Taking the rep.’s car out for a spin

Rule No. 1 for congressional staffers: Don’t borrow your boss’s car without telling him. Or maybe it’s “Don’t blog about your sex life.” In either case, the car thing is pretty high up there.

If you must break that rule and slip away with the keys, at least don’t get in a wreck.

And, if you happen to break both of those rules, don’t then tell the Capitol Police the congressman gave you permission to take it. Officers know how to reach members, even when they’re on a retreat.

Apparently, one of Rep. Tom Tancredo’s staffers didn’t get the memo. The Colorado Republican got a phone call from Capitol Hill’s finest during the GOP retreat earlier this year about his Toyota Prius (Tancredo? A hybrid? Who knew?).
The congressman was asked if he had authorized the young staffer to take his car.

Um, no, Tancredo responded. Why?

Because he’d just driven it into another car.

Suffice it to say the young man no longer works for Tancredo. But what was he doing with the car?

“I don’t know,” Tancredo responded. “I guess he needed a ride home.”


Shea-Porter may have already lost a vote



Freshman Rep. Carol Shea-Porter (D-N.H.) is a Republican target after pulling a major upset in November, and her reelection race is expected to be extremely tight next year.

Just two months after she was sworn in, the congresswoman may have already lost a vote she had in 2006.

Peter Macdonald, a disabled former Marine who supported Shea-Porter last year, recently sent the lawmaker a letter that raised alarms. Capitol Police investigated and authorities in New Hampshire last week questioned Macdonald.

The letter to Shea-Porter, according to the New Hampshire-based Foster’s Daily Democrat, stated, “Killing when all other means of redress fails is what our constitution obliges us to do …  Killing the judges, government officials and others whom [sic] violate our constitution is my obligation.”

Macdonald told the paper he wrote the letter after watching a TV show about war. During a town hall-like meeting with the legislator, Macdonald became upset when she admitted having not read his letters.

“I said to her, so the 75 people could hear me, ‘Lady, you just lost my vote.’”

Republicans shouldn’t get too excited. After his anger subsided, Macdonald said he still likes Shea-Porter and may vote for her again.


Inhofe goes off on the media


Sen. James InhofeJames (Jim) Mountain InhofeBroad, bipartisan rebuke for proposal to pull troops from Africa Lawmakers push back at Pentagon's possible Africa drawdown Senators take oath for impeachment trial MORE (R-Okla.) is not a big fan of the media. That was made quite clear during his address at the Conservative Political Action Conference last week.

Inhofe attacked CNN, The New York Times, and even the Weather Channel for their coverage of global warming.
The media wasn’t his only target during a half-hour speech that attracted a lot of laughs.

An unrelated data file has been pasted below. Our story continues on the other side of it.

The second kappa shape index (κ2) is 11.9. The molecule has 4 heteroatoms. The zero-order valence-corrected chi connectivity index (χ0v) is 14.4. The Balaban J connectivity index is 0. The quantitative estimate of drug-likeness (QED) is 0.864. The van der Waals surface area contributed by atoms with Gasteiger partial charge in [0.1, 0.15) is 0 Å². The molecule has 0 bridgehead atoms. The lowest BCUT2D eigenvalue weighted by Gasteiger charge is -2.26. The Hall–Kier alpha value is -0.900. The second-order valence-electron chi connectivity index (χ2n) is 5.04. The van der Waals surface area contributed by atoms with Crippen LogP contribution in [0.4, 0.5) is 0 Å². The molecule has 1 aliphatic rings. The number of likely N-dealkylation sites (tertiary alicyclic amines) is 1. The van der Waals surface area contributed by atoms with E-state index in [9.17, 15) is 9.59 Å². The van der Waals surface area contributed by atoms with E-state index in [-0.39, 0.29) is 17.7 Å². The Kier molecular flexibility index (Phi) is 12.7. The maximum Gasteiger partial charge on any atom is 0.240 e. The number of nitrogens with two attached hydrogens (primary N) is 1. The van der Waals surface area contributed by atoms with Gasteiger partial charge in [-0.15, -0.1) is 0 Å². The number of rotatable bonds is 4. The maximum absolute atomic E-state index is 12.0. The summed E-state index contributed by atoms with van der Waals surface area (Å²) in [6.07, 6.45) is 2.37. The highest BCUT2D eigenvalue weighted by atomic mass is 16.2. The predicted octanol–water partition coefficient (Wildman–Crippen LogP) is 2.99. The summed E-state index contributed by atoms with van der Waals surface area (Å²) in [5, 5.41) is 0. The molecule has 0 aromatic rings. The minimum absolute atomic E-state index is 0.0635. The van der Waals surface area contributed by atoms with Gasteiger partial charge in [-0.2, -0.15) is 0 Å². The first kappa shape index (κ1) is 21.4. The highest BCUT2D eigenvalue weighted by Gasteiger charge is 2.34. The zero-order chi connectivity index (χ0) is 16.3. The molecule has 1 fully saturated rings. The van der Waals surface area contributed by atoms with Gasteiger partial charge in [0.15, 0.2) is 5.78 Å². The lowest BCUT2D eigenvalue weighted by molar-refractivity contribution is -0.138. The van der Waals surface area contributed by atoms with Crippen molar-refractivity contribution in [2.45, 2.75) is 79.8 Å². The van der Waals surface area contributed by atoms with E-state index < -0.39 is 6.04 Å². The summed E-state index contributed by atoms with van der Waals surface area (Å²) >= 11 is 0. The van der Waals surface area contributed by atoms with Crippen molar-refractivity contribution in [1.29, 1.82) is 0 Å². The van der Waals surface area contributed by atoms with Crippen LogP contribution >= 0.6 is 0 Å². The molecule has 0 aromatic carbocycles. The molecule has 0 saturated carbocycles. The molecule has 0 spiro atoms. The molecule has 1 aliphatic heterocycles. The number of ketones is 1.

He said “extremists” don’t want to drill for oil, don’t want fossil fuels and don’t want nuclear power.

“Right now,” he said, “they don’t even want wind anymore because it’s killing the birds.”

Inhofe noted that he has been called many names, such as “crazy man,” “science abuser,” “Holocaust denier,” “Neanderthal” and the old reliable “Attila the Hun.”

But the senator takes pride in being called some of these things “considering where they’re coming from.”



K St. insider: I’m not interesting


Gerald Cassidy, who is the subject of a 27-part series in The Washington Post that started Sunday, has set up a blog at www.cassidy.com /blog to respond to the newspaper’s reporting.

Cassidy’s first response: Why me, and why this much space?

The lobbying legend predicts “readers will steadily decline after growing bored.”

He acknowledged in his posting that some of his longtime competitors “will get a kick out of this, but I truly think there are more pressing issues the Post should follow with this kind of zeal.”

Cassidy cooperated with the Post and said it so far has done “a fair job.” 


Rudy Giuliani: Did I mention Reagan yet? Reagan, Reagan.


While former Massachusetts Gov. Mitt Romney (R) may have won the straw poll taken at the Conservative Political Action Conference (CPAC) last weekend, ex-New York City Mayor Rudy Giuliani emerged victorious in the informal “Reagan-off” that seemed to be taking place between the candidates vying for the conservative vote.

Giuliani mentioned the Gipper’s name 13 times during his speech to the packed ballroom at the Omni Shoreham hotel on Friday afternoon.

Romney mentioned the 40th president only twice during his address to the conference, falling behind Rep. Duncan Hunter (R-Calif.), who mentioned Reagan’s name four times. Romney tied with Sen. Sam Brownback (R-Kan.) and former Speaker Newt Gingrich (R-Ga.) but came out ahead of Rep. Tom Tancredo (R-Colo.), who mentioned the 40th president just once.


Yarmuth next up with Colbert


House Speaker Nancy Pelosi (D-Calif.) has dodged many interview requests from Comedy Central’s “The Colbert Report.” But some of the Democrats whom Pelosi helped get to Congress have shown no fear in going head to head with its host, Stephen Colbert.

The latest frosh on will be Rep. John YarmuthJohn Allen YarmuthBlue Dogs push Democrats to pass budget Democrats don't expect to do 2020 budget Trump shocks, earns GOP rebukes with Dingell remarks MORE (Ky.), who taped an interview about a month ago. The episode airs Thursday.
“We had a lot of fun,” Yarmuth said in a release. “I know he’ll make me look silly, but when you spend a lot of time in Washington, you run the risk of taking yourself too seriously. I hope some Louisvillians will be able to join me for a laugh — even if it is at my expense.”

— Jackie Kucinich and Mike Soraghan contributed to this page.